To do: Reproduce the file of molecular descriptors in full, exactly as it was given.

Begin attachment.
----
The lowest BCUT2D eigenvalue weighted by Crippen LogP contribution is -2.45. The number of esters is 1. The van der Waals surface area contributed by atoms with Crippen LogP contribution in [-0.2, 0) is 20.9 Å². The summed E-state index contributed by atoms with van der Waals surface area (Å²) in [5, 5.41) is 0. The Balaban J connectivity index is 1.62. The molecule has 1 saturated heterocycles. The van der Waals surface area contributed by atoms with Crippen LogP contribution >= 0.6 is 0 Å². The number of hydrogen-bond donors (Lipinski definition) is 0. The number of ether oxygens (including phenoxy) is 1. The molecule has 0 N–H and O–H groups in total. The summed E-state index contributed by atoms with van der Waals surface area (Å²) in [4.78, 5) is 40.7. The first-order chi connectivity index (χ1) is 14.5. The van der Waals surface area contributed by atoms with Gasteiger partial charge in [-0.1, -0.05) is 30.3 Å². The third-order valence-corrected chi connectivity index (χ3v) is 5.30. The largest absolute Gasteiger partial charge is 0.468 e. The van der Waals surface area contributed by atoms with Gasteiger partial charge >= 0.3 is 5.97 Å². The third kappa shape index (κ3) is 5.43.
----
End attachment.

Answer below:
The lowest BCUT2D eigenvalue weighted by Crippen LogP contribution is -2.45. The number of esters is 1. The van der Waals surface area contributed by atoms with Crippen LogP contribution in [-0.2, 0) is 20.9 Å². The summed E-state index contributed by atoms with van der Waals surface area (Å²) in [5, 5.41) is 0. The Balaban J connectivity index is 1.62. The molecule has 1 saturated heterocycles. The van der Waals surface area contributed by atoms with Crippen LogP contribution >= 0.6 is 0 Å². The number of hydrogen-bond donors (Lipinski definition) is 0. The number of ether oxygens (including phenoxy) is 1. The molecule has 0 N–H and O–H groups in total. The summed E-state index contributed by atoms with van der Waals surface area (Å²) in [4.78, 5) is 40.7. The first-order chi connectivity index (χ1) is 14.5. The van der Waals surface area contributed by atoms with Gasteiger partial charge in [-0.1, -0.05) is 30.3 Å². The third-order valence-corrected chi connectivity index (χ3v) is 5.30. The largest absolute Gasteiger partial charge is 0.468 e. The van der Waals surface area contributed by atoms with Gasteiger partial charge >= 0.3 is 5.97 Å². The third kappa shape index (κ3) is 5.43.